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3 Minutes Read

What STD Causes Cauliflower Warts?

Cauliflower warts are genital warts that are commonly associated with an HPV infection. This sexually transmitted infection is common in 35 and older groups. However, there has been an overall incidence decline during the past 15 years thanks to the Gardisil vaccine. 

Cauliflower warts, or soft warts, are a characteristic feature of an infection caused by the human papillomavirus, or the HPV. These warts appear on the genitals and can cause extreme pain, discomfort, and itching. In most cases, these warts can also cause a burning sensation when peeing. Bleeding and an unusual discharge from the genitals is also a common feature of this infection. HPV warts usually go away independently, but they are never fully cured. A person who has developed cauliflower warts once may experience several outbreaks throughout their life.

While genital warts caused by HPV do not ever fully go away, there are several methods that you can use to reduce both the intensity and the frequency with which they reappear. Read more below to learn about HPV types, the infection itself, and each type's risk.


As mentioned above, cauliflower warts are genital warts characteristic of an HPV infection. HPV infections can occur in both men and women and cause serious problems if left untreated. To understand more about tackling the problems associated with this infection, it is worth taking time to learn more about the virus that causes this disease.

HPV, or the human papillomavirus, has over 40 strains but only a couple cause genital warts. The most important subtypes of HPV are types 6 and 11, also caused by the low-risk HPV types. These subtypes are typically associated with the appearance of cauliflower warts on the genitals.

HPV is transmitted through direct skin-to-skin contact, often during sexual intercourse. Therefore, HPV infections are commonly regarded as sexually transmitted infections. 

Some of the usual symptoms include:

  • Warts on the penis and scrotum in men
  • Warts on the vagina, vulva, and cervix
  • Lesion on the inner thighs and in or around the anus
  • Genital discharge 
  • Itching
  • Bleeding 
  • Burning sensation, especially when peeing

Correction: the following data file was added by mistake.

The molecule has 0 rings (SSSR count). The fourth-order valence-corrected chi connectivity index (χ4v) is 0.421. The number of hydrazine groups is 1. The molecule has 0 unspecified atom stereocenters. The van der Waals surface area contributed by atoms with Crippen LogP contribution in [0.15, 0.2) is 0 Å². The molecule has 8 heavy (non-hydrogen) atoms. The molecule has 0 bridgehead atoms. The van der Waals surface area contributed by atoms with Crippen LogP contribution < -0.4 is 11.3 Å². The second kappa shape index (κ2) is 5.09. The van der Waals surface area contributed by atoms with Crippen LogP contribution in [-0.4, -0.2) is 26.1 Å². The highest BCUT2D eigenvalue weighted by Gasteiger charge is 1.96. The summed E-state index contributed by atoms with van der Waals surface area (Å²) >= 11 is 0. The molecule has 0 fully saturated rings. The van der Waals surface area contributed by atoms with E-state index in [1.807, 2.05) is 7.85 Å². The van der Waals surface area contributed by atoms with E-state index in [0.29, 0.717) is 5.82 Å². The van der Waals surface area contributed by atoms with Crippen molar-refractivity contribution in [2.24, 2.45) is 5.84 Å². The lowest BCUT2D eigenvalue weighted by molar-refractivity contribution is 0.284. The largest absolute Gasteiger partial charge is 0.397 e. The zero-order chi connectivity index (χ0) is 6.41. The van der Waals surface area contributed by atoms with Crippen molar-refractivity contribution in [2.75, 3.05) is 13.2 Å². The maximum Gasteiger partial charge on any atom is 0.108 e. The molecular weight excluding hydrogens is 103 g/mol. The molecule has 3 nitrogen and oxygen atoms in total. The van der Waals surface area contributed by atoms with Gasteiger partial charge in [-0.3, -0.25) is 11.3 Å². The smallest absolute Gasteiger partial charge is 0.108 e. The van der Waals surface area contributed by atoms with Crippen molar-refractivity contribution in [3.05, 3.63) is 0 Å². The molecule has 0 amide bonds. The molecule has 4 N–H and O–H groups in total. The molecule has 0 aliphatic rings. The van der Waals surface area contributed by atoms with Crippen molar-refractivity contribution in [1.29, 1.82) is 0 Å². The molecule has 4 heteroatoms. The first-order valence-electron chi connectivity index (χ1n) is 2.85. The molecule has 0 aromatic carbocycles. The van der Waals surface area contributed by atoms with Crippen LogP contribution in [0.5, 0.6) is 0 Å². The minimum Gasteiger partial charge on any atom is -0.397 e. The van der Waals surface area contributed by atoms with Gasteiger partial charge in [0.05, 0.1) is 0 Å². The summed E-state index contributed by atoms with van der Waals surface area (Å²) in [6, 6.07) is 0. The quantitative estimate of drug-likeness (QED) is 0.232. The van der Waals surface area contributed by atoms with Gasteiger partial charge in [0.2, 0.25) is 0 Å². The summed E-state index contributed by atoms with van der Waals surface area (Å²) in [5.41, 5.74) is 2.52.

The human papillomavirus can linger inside the epithelial cells of your genitals and throat. This means it is very hard to get rid of this virus completely. Therefore, people with genital warts often experience multiple outbreaks throughout their life.

While there is no definitive cure for an HPV infection, the virus often lies dormant. Some people, however, experience recurring warts during their lifetime. These individuals can seek effective treatment from their healthcare providers to lower the intensity and frequency with which these warts appear. Oftentimes, warts need to be burned off or chemically removed.


While there is no cure, genital warts caused by HPV can be managed with proper medication. Treatment for these warts is usually centered on treating the associated symptoms with this infection.

Trying to treat genital warts with over-the-counter medications for warts is never recommended. Genital warts are caused by different strains of viruses that cause warts on your body elsewhere. Trying OTC drugs to treat genital warts may cause more harm than good.

Similarly, using unproven home remedies to treat genital warts may complicate your infection and cause unprecedented harm. Home remedies like applying warm clothes or using herbal ointments are not recommended by healthcare providers.

It is always recommended to visit your healthcare provider if you are having recurrent outbreaks of genital warts that do not seem to go away on their own. If you have developed genital warts following an episode of unprotected sexual intercourse, visit your healthcare provider immediately and get tested for HPV.


While sexually active individuals are at risk of acquiring HPV, some people are at a higher risk than others. High-risk behaviors for acquiring HPV include:

  • Having multiple sexual partners
  • Having unprotected sexual intercourse 
  • Having other STDs

The best defense against HPV is vaccination. You can also employ safe-sex behaviors to lower your risk of acquiring HPV through sexual contact. Getting tested annually for HPV and other STIs is also a good way to stay protected against this virus. If caught early, HPV can be treated effectively, and all the complications associated with this infection can also be avoided.


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